Risk Factors for Dental Restoration Survival: A Practice-Based Study
until further notice
SourceJournal of Dental Research, 98, 4, (2019), pp. 414-422
Article / Letter to editor
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Journal of Dental Research
SubjectRadboudumc 10: Reconstructive and regenerative medicine RIHS: Radboud Institute for Health Sciences; Radboudumc 18: Healthcare improvement science RIHS: Radboud Institute for Health Sciences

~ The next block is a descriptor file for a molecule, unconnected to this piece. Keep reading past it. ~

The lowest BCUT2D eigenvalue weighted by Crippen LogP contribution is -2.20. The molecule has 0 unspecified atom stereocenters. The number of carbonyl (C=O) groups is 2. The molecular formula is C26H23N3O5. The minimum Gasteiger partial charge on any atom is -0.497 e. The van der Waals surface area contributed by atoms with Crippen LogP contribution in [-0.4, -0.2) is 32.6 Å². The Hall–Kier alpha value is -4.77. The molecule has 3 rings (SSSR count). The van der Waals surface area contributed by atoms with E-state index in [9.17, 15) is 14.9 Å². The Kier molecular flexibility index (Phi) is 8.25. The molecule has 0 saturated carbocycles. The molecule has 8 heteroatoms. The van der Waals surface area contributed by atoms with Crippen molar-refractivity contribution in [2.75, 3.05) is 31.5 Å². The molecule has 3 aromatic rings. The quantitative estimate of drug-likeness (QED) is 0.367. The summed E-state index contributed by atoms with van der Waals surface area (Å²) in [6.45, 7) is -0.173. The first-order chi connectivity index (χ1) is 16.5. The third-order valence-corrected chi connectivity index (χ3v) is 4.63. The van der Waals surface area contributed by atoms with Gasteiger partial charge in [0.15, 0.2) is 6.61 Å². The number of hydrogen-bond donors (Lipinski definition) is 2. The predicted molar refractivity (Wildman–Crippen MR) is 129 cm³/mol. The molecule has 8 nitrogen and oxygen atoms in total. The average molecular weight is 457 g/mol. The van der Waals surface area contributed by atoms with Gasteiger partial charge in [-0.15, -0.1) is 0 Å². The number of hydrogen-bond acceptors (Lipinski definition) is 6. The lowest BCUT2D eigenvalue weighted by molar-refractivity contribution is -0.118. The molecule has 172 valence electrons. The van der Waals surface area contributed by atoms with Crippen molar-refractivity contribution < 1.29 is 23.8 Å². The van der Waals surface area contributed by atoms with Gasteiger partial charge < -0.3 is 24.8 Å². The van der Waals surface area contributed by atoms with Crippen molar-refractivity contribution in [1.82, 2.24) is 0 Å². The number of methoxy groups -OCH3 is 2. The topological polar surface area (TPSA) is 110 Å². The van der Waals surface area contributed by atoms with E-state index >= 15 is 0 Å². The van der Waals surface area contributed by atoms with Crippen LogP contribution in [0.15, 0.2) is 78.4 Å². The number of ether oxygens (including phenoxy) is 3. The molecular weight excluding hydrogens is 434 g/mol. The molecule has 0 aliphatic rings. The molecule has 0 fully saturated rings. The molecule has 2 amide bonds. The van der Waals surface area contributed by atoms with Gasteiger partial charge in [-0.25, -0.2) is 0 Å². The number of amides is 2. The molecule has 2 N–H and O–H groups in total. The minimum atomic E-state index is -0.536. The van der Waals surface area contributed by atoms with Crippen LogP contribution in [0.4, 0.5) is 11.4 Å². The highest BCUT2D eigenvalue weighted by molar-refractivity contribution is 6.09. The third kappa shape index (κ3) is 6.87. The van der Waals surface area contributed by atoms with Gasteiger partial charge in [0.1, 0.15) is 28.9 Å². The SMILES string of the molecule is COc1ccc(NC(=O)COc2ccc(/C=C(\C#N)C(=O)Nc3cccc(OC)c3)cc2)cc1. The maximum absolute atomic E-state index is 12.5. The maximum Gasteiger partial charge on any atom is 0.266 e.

To improve patient dental care, it is necessary to identify possible risk factors for the failing of restorations. This practice-based cohort study investigated the performance and influence of possible risk factors at the level of the practice, patient, tooth, and restoration on survival of direct class II restorations. Electronic patient files from 11 Dutch general practices were collected, and 31,472 restorations placed between January 2015 and October 2017 were analyzed. Kaplan-Meier statistics were performed; annual failure rates (AFRs) were calculated; and variables were assessed by multivariable Cox regression analysis. The observation time of restorations varied from 0 to 2.7 y, resulting in a mean AFR of 7.8% at 2 y. However, wide variation in AFRs existed among the operators, varying between 3.6% and 11.4%. A wide range of patient-related variables is related to a high risk for reintervention: patient age (elderly: hazard ratio [HR], 1.372), general health (medically compromised: HR, 1.478), periodontal status (periodontal problems: HR, 1.207), caries risk and risk for parafunctional habits (high: HR, 1.687), restorations in molar teeth (HR, 1.383), restorations placed in endodontically treated teeth (HR, 1.890), and multisurface restorations (>/=4 surfaces: HR, 1.345). Restorations placed due to fracture were more prone to fail than restorations placed due to caries. When patient-related risk factors were excluded, remaining risk factors considerably changed in their effect and significance: the effect of operator, age of the patient, and endodontic treatment increased; the effect of the diagnosis decreased; and the socioeconomic status became significant (high: HR, 0.873). This study demonstrated that a wide variation of risk factors on the practice, patient, and tooth levels influences the survival of class II restorations. To provide personalized dental care, it is important to identify and record potential risk factors. Therefore, we recommend further clinical studies to include these patient risk factors in data collection and analysis.
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